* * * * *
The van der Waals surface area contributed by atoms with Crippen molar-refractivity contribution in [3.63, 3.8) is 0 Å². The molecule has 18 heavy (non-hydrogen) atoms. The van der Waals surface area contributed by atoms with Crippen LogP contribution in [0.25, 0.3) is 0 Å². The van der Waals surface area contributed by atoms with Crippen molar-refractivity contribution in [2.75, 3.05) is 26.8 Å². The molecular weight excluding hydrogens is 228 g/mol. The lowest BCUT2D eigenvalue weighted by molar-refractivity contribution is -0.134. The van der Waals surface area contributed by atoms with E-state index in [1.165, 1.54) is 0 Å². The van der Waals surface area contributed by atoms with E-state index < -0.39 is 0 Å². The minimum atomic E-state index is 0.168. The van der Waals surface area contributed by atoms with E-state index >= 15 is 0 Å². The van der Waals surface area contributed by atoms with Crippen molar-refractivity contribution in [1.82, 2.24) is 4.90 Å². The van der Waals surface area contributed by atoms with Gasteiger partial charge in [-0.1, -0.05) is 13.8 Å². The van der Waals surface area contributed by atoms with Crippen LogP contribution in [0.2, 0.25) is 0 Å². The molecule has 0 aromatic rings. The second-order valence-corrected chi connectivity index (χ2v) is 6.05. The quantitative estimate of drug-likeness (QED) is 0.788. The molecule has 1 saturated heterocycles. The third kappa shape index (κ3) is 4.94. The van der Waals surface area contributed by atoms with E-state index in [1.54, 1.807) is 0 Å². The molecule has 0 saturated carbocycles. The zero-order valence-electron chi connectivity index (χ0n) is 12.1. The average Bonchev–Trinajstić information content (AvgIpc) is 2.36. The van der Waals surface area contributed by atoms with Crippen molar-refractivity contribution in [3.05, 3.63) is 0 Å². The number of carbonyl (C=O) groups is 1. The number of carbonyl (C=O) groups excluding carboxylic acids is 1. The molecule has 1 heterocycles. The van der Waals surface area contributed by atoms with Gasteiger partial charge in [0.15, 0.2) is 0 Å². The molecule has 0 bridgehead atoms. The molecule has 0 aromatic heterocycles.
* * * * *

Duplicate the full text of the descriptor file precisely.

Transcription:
The van der Waals surface area contributed by atoms with Crippen molar-refractivity contribution in [3.63, 3.8) is 0 Å². The molecule has 18 heavy (non-hydrogen) atoms. The van der Waals surface area contributed by atoms with Crippen LogP contribution in [0.25, 0.3) is 0 Å². The van der Waals surface area contributed by atoms with Crippen molar-refractivity contribution in [2.75, 3.05) is 26.8 Å². The molecular weight excluding hydrogens is 228 g/mol. The lowest BCUT2D eigenvalue weighted by molar-refractivity contribution is -0.134. The van der Waals surface area contributed by atoms with E-state index in [1.165, 1.54) is 0 Å². The van der Waals surface area contributed by atoms with E-state index < -0.39 is 0 Å². The minimum atomic E-state index is 0.168. The van der Waals surface area contributed by atoms with E-state index >= 15 is 0 Å². The van der Waals surface area contributed by atoms with Crippen molar-refractivity contribution in [1.82, 2.24) is 4.90 Å². The van der Waals surface area contributed by atoms with Gasteiger partial charge in [-0.1, -0.05) is 13.8 Å². The van der Waals surface area contributed by atoms with Crippen LogP contribution in [0.2, 0.25) is 0 Å². The molecule has 0 aromatic rings. The second-order valence-corrected chi connectivity index (χ2v) is 6.05. The quantitative estimate of drug-likeness (QED) is 0.788. The molecule has 1 saturated heterocycles. The third kappa shape index (κ3) is 4.94. The van der Waals surface area contributed by atoms with E-state index in [1.54, 1.807) is 0 Å². The molecule has 0 saturated carbocycles. The zero-order valence-electron chi connectivity index (χ0n) is 12.1. The average Bonchev–Trinajstić information content (AvgIpc) is 2.36. The van der Waals surface area contributed by atoms with Crippen molar-refractivity contribution in [3.05, 3.63) is 0 Å². The number of carbonyl (C=O) groups is 1. The number of carbonyl (C=O) groups excluding carboxylic acids is 1. The molecule has 1 heterocycles. The van der Waals surface area contributed by atoms with Gasteiger partial charge in [0.15, 0.2) is 0 Å². The molecule has 0 bridgehead atoms. The molecule has 0 aromatic heterocycles.